·       The Associated Documents

·       Original Print PDF of as enacted version

·       List of all changes (made to the revised version after 2002)

Wales Draft Statutory Instruments

5.2 The British and Irish Legal Information Institute - BAILII
 “is a non-profit making charitable trust which is building and operating an interactive database of full text primary legal materials available without charge on the Internet. BAILII provides, by utilizing low-cost methods, a growing amount of primary and secondary legal material which can be browsed by the user and/or located by using the BAILII search engine.”[[1]] In a Welsh context it provides free access to Measures made by the National Assembly for Wales from 2008 onwards and Welsh Statutory Instruments from 1999 onwards, the latter based on legislation.gov.uk noted above. In each case, titles can be browsed alphabetically or by year.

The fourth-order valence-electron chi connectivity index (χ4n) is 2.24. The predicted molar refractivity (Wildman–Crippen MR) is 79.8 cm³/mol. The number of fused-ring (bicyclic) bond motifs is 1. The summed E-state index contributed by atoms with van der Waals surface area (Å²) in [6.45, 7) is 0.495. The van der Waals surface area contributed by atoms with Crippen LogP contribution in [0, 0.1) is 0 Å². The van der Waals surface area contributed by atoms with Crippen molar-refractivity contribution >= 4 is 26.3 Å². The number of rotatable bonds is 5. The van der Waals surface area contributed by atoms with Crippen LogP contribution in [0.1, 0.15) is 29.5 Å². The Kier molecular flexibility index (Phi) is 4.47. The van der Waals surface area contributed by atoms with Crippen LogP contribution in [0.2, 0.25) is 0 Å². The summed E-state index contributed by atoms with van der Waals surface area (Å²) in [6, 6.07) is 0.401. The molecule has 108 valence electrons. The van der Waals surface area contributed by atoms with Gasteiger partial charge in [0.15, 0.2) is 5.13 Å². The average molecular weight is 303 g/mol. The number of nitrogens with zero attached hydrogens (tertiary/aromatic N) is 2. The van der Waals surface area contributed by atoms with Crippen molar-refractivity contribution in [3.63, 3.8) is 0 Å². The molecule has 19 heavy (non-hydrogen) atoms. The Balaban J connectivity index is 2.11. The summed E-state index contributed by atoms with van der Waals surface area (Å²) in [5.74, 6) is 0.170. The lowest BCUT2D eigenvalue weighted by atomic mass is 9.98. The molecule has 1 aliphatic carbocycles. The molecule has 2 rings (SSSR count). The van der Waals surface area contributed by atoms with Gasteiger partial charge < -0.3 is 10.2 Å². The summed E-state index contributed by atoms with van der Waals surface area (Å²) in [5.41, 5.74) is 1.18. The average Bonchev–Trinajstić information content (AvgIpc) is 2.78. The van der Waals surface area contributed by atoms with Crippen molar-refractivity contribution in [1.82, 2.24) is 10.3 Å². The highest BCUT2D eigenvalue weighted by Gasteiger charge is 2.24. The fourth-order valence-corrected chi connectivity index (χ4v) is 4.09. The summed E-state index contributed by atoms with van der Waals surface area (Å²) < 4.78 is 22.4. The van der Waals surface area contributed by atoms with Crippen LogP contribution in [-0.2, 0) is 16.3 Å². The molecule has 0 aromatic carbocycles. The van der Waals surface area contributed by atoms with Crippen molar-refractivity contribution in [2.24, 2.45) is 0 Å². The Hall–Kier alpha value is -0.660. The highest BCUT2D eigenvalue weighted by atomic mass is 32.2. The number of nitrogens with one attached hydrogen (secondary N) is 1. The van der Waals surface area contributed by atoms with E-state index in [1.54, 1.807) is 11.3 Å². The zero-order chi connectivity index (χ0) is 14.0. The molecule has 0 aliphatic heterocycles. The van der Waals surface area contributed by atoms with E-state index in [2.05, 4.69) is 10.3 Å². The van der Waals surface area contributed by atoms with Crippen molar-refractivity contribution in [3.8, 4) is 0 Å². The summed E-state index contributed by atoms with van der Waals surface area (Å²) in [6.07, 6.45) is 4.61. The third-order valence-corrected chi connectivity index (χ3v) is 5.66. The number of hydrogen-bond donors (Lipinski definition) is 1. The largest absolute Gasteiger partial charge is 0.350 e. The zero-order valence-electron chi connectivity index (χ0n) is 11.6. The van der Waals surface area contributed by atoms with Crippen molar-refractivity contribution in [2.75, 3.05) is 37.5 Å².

6. Sources of Welsh legislation: commercial

This section covers sources of Welsh law following the Government of Wales Act noted in section 1 but for which a subscription or payment is required for access to the electronic versions.

6.1 Lawtel UK contains the original versions of the Measures made by the National Assembly for Wales in English and Welsh.

6.2 Westlaw UK contains the Measures of the National Assembly for Wales, UK Acts for Wales, UK Statutory Instruments for Wales and UK Local Acts for Wales. These are fully searchable or can be browsed by year or title and are in their updated form. Use the Advanced Search for Historic Law or Prospective Law.

6.3 Lexis contains the Measures of the National Assembly for Wales. These are fully searchable or can be browsed by year or title and are in their updated form. There is a Historical Versions Email Service by which an enactment or provision can be requested.

7.     Sources of Welsh legislation in print